It is also important that ALMPs are coordinated to provide extended support for young workers at different stages of their training and labour market transitions, rather than piecemeal and fragmented. This emerges as a particular concern, for example, after the end of apprenticeships or training programmes. Support to provide high-quality opportunities for people who have received training is crucial to avoid them having to move out of the labour market or into low-skill, poor-quality, precarious jobs. Similarly, ensuring that support for the long-term unemployed does not just cease at the end of a particular programme is essential.
The danger of responding in a crisis situation is that labour market interventions may stand at odds to other policies such as taxation, education or social welfare. Priority should be given to policies that deliver labour market policy objectives. Providing robust support for apprenticeship programmes seems a particularly effective policy for young people because they have the dual benefit of both developing the work appropriate skills so needed by employers, while also developing and providing opportunities for young people. The national economy is also likely to benefit if such initiatives take place on a wide scale because of a general tendency to upskill the workforce.
This report also highlights an interesting and important tension in state policies where pressures to help young workers’ transitions into (secure) work need to be balanced against pressures to extend the working lives of older workers through the removal of compulsory retirement ages. In several countries, it is clear that there is a more lively debate about the position of older workers in the labour market than younger ones. There seems a strong case for governments and social partners to recognise the intersecting debates about the challenges facing young workers and those facing older workers. Although the economics of job creation are no means linear or simple, it seems evident that there is at least the potential that an extension of working life through the removal or raising of the compulsory retirement age may have unforeseen consequences for some young workers. Attention must be paid to evaluating policy developments in this area in relation to its effects across labour markets.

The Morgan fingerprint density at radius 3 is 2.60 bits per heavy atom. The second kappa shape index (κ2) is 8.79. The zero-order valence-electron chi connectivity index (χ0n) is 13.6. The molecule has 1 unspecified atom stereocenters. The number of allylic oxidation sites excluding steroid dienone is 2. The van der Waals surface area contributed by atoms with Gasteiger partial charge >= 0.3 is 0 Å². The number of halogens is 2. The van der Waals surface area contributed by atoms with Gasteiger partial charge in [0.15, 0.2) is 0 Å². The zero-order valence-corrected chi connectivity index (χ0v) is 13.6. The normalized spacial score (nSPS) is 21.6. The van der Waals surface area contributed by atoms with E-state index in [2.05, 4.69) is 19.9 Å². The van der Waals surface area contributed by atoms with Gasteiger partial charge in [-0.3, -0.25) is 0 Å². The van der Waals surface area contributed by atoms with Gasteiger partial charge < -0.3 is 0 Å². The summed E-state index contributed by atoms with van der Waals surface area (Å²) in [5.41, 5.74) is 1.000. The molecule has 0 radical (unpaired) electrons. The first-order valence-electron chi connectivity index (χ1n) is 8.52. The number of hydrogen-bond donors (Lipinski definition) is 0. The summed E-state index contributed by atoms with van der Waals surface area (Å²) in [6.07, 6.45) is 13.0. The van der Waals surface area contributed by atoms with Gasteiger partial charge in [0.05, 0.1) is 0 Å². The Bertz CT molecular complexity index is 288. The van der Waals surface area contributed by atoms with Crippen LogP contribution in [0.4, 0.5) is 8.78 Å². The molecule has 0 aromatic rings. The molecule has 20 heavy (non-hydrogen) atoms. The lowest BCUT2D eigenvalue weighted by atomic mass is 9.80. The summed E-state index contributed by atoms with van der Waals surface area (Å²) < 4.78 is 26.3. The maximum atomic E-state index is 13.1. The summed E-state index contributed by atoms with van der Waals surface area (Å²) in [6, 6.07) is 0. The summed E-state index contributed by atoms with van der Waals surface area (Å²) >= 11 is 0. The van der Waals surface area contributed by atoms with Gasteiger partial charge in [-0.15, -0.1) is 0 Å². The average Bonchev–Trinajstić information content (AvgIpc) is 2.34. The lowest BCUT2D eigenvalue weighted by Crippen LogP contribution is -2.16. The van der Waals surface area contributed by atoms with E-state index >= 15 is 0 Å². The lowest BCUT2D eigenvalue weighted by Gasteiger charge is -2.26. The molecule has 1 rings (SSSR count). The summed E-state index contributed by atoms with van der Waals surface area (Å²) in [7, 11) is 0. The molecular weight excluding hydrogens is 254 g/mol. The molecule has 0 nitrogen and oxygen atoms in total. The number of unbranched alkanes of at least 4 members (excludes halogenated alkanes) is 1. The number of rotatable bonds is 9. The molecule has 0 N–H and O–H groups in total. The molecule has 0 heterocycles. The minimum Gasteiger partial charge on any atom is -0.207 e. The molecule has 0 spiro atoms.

Overall, governments’ policies towards young workers have tended to emphasise the importance of getting young people into work, no matter the quality of the jobs available. Comparatively little emphasis has been placed on concerns over the impact of precarious work on young people. Indeed, in some countries, governments have chosen to remove or reduce employment protections for young workers so as to increase hiring opportunities. This is a point of serious concern in the long-term. There is a danger of creating and deepening divisions between generations and of young people being disproportionately disadvantaged as a consequence of the crisis. The insecurity associated with precarious work sets up the very real possibility that problematic early experiences of work may feed through into reduced opportunities later in life and again raises the danger of disengaging young people from civil society.
The impact of austerity measures on programmes to support young workers is clearly of concern across Member States. However, some initiatives require comparatively little direct funding. For example, it is still possible even in times of fiscal challenge to promote efforts to:
- create more effective links between employers and schools;
- increase the educational attainment of young people while in statutory education;
- reduce drop-out rates from statutory education.
Melanie Simms, IRRU, University of Warwick